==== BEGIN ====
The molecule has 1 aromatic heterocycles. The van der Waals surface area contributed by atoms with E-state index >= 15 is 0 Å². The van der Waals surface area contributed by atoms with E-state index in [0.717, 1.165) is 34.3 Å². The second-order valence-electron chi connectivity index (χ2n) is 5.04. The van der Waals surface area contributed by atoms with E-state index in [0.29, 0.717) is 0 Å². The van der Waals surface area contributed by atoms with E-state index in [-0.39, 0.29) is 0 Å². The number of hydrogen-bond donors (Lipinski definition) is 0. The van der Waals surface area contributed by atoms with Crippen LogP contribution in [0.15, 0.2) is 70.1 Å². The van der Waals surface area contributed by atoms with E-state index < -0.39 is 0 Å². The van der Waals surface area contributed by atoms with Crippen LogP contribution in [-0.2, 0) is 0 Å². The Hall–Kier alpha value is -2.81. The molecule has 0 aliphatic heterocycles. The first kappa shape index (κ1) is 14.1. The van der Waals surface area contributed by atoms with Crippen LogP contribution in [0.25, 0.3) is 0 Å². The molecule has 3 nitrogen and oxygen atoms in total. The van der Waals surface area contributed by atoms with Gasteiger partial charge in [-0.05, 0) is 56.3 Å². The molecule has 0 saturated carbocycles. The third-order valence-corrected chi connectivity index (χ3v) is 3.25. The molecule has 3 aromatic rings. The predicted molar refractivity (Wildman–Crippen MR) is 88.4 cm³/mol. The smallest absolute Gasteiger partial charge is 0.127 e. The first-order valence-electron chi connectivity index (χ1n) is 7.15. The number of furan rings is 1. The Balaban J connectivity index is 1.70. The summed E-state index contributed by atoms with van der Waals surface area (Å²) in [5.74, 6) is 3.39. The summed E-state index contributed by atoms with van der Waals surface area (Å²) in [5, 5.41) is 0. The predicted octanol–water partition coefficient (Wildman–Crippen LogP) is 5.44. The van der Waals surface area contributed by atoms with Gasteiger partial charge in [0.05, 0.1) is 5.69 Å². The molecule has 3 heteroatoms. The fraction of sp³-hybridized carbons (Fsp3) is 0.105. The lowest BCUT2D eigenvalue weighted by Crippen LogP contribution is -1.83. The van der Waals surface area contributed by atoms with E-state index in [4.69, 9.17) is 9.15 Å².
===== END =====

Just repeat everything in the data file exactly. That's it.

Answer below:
The molecule has 1 aromatic heterocycles. The van der Waals surface area contributed by atoms with E-state index >= 15 is 0 Å². The van der Waals surface area contributed by atoms with E-state index in [0.717, 1.165) is 34.3 Å². The second-order valence-electron chi connectivity index (χ2n) is 5.04. The van der Waals surface area contributed by atoms with E-state index in [0.29, 0.717) is 0 Å². The van der Waals surface area contributed by atoms with E-state index in [-0.39, 0.29) is 0 Å². The number of hydrogen-bond donors (Lipinski definition) is 0. The van der Waals surface area contributed by atoms with Crippen LogP contribution in [0.15, 0.2) is 70.1 Å². The van der Waals surface area contributed by atoms with E-state index < -0.39 is 0 Å². The van der Waals surface area contributed by atoms with Crippen LogP contribution in [-0.2, 0) is 0 Å². The Hall–Kier alpha value is -2.81. The molecule has 0 aliphatic heterocycles. The first kappa shape index (κ1) is 14.1. The van der Waals surface area contributed by atoms with Crippen LogP contribution in [0.25, 0.3) is 0 Å². The molecule has 3 nitrogen and oxygen atoms in total. The van der Waals surface area contributed by atoms with Gasteiger partial charge in [-0.05, 0) is 56.3 Å². The molecule has 0 saturated carbocycles. The third-order valence-corrected chi connectivity index (χ3v) is 3.25. The molecule has 3 aromatic rings. The predicted molar refractivity (Wildman–Crippen MR) is 88.4 cm³/mol. The smallest absolute Gasteiger partial charge is 0.127 e. The first-order valence-electron chi connectivity index (χ1n) is 7.15. The number of furan rings is 1. The Balaban J connectivity index is 1.70. The summed E-state index contributed by atoms with van der Waals surface area (Å²) in [5.74, 6) is 3.39. The summed E-state index contributed by atoms with van der Waals surface area (Å²) in [5, 5.41) is 0. The predicted octanol–water partition coefficient (Wildman–Crippen LogP) is 5.44. The van der Waals surface area contributed by atoms with Gasteiger partial charge in [0.05, 0.1) is 5.69 Å². The molecule has 3 heteroatoms. The fraction of sp³-hybridized carbons (Fsp3) is 0.105. The lowest BCUT2D eigenvalue weighted by Crippen LogP contribution is -1.83. The van der Waals surface area contributed by atoms with E-state index in [4.69, 9.17) is 9.15 Å².